Tobacco Bans in Our Prisons Are Rich Pickings for Me—and the COs

    The first time the Georgia Department of Corrections tried to go tobacco-free was 1994. In the mid-’90s it was trendy to express concern that exposing non-smoking prisoners to secondhand smoke violated their Eighth Amendment rights, never mind how the smoking majority of us felt about it.

    Weighing the future prospect of health care savings against the immediate prospect that cigarette-deprived prisoners would riot or go on strike, some wardens never removed any tobacco products from the commissary. Some took out just the cigarettes and left smokeless tobacco available. Some immediately banned all tobacco products from being sold or possessed—not including the corrections officers (COs), who were still permitted to bring cigarettes into the workplace and smoke outside.

    At facilities where I’ve been held, prisoners could get 14-28 days in isolation plus “loss of privileges” for being caught with a single cigarette, though usually that was when they caught you with a whole pack or this wasn’t your first time. For three decades, I’ve watched the GDC smoking bans do nothing but fail, and I’ve made enough money off the prison tobacco economy that I don’t even bother with it anymore.

    Banning a drug supply inevitably creates an illicit market, but there’s nothing quite like doing this inside a gated community; competition has already been eliminated. During the night shifts, with the wardens gone and the supervisors’ visibility limited, it was a matter of how many cartons COs could fit in their trunk. By 1995, every car in the parking lot was new. 

    Everyone is buying, selling, saving, hustling, begging, stealing, but only a few are smoking as much as they wish they could.

    The life cycle of a prison cigarette has several stages, each of which increases the price, decreases the quantity of tobacco, or both. In the mid-’90s, a pack of Marlboros or Newports went for about $2 in the outside world. COs would buy a carton10 packsfor $16 at the convenience store down the road, open it up and sell each pack for $10. Once introduced into the prison ecosystem this way, each pack would in turn be opened up and each of its 20 cigarettes sold for $1. Then the $1 loosies would be resold for $2, or broken down and rerolled into three smaller, filterless cigs, which still went for $1 each.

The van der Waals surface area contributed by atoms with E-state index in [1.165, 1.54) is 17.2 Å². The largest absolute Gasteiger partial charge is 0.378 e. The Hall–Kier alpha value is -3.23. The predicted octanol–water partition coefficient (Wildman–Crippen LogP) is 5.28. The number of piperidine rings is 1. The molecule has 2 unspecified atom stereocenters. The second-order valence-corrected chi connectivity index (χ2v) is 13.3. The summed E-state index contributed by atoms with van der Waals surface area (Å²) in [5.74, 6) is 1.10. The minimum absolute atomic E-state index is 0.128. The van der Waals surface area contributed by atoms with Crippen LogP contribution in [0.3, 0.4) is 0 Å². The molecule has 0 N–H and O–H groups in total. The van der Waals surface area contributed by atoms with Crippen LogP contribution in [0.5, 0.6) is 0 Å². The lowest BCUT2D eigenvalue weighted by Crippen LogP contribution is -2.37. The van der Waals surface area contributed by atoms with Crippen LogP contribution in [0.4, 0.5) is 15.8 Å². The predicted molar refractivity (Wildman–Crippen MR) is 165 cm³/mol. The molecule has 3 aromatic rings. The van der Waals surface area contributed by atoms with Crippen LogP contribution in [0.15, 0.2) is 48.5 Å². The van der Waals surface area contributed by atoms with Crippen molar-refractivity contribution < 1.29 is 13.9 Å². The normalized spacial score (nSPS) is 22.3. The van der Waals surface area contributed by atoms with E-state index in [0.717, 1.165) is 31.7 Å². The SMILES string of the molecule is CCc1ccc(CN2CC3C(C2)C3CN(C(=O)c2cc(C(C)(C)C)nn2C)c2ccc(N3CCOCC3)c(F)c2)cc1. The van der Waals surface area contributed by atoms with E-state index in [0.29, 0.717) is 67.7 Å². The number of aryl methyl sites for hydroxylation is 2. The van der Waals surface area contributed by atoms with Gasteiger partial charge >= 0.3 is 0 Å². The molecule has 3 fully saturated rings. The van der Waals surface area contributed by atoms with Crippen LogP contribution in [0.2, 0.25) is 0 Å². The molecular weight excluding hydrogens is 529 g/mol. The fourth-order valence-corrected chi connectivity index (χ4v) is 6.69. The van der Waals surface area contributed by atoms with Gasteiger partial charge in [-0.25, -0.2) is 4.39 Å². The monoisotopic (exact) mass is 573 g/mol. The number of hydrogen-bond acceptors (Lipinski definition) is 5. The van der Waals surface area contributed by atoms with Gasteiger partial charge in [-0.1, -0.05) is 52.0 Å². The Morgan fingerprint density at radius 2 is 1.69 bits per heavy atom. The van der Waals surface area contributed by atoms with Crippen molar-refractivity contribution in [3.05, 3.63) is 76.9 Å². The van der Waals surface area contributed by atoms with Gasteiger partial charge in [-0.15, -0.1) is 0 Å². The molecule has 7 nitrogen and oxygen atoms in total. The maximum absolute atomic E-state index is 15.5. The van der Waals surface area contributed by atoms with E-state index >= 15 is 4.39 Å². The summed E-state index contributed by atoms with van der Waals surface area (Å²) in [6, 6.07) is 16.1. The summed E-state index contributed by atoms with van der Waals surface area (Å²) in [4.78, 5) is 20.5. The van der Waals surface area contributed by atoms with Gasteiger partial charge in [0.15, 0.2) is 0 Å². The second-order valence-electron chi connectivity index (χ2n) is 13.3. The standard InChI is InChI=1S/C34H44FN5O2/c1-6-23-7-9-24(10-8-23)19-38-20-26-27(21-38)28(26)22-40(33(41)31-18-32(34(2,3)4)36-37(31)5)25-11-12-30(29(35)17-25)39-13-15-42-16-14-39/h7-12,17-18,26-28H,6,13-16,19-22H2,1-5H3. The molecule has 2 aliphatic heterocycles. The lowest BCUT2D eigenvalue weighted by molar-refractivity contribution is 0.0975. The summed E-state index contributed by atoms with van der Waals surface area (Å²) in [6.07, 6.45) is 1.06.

As bills under $10 were scarce and all cash was considered contraband anyway, most of these transactions involved commissary items worth the equivalent dollar amounts rather than actual money. Postage stamps; ramen soups; toiletries; coffee. When someone accumulated too much of an item, they’d sell it to the guys who’d had their commissary “privileges” taken away.

    Today, a 0.65 oz pack of loose tobacco—enough for 20 commercial cigarettes, or 30 or 40 prison cigarettes—or an equivalent pouch of smokeless tobacco goes for between $50 and $100. Those who can afford to buy in bulk will get a can with 10 times that amount, paying up to $400. Five cans for $1,250. If the supply is restricted, we pay more.

    Scales aren’t readily accessible, so the de facto units of measurement here are cups and tubes. A cup is the 30ml plastic shot glass they give us our pills in at the nurses’ window. A tube is the cardboard from a roll of toilet paper. Five cups equals one tube. Ten tubes equals one can. 

    But these are loose fills, lightly shaken in without compaction, and tobacco is fragile. Each time you handle it, it crumbles a little more. An entire pack’s worth will disappear from a can just from the repackaging and reselling alone. Thus in times of drought, the measure of a tube drops from five cups to four. The drought continues, and soon people are pooling their money on tubes so they can each get a cup out of it for $10 because cups themselves are going for $25. 

    Everyone is buying, selling, saving, hustling, begging, stealing, but in my current camp of 1,100 prisoners only a handful are smoking as much as they wish they could. Most can only get four, maybe six cigarettes a day. 

    This time around, When I heard “tobacco free” I knew what to do.

    On December 15, 1995, “tough on crime” Governor Zell Miller appointed GDC’s new commissioner: Wayne Garner, a man whose previous jobs included state senator, parole board chair and undertaker. 

    Garner’s reign is remembered for his declaration that many of Georgia’s prisoners “ain’t fit to kill” and for his infamous “tactical squads.” Their weekly shakedowns of different facilities across the state were so violent that even GDC staff would later testify on prisoners’ behalf in some of the lawsuits that emerged over the years. Garner reportedly oversaw the beatings of handcuffed prisoners himself, after which he’d take the guards out to dinner.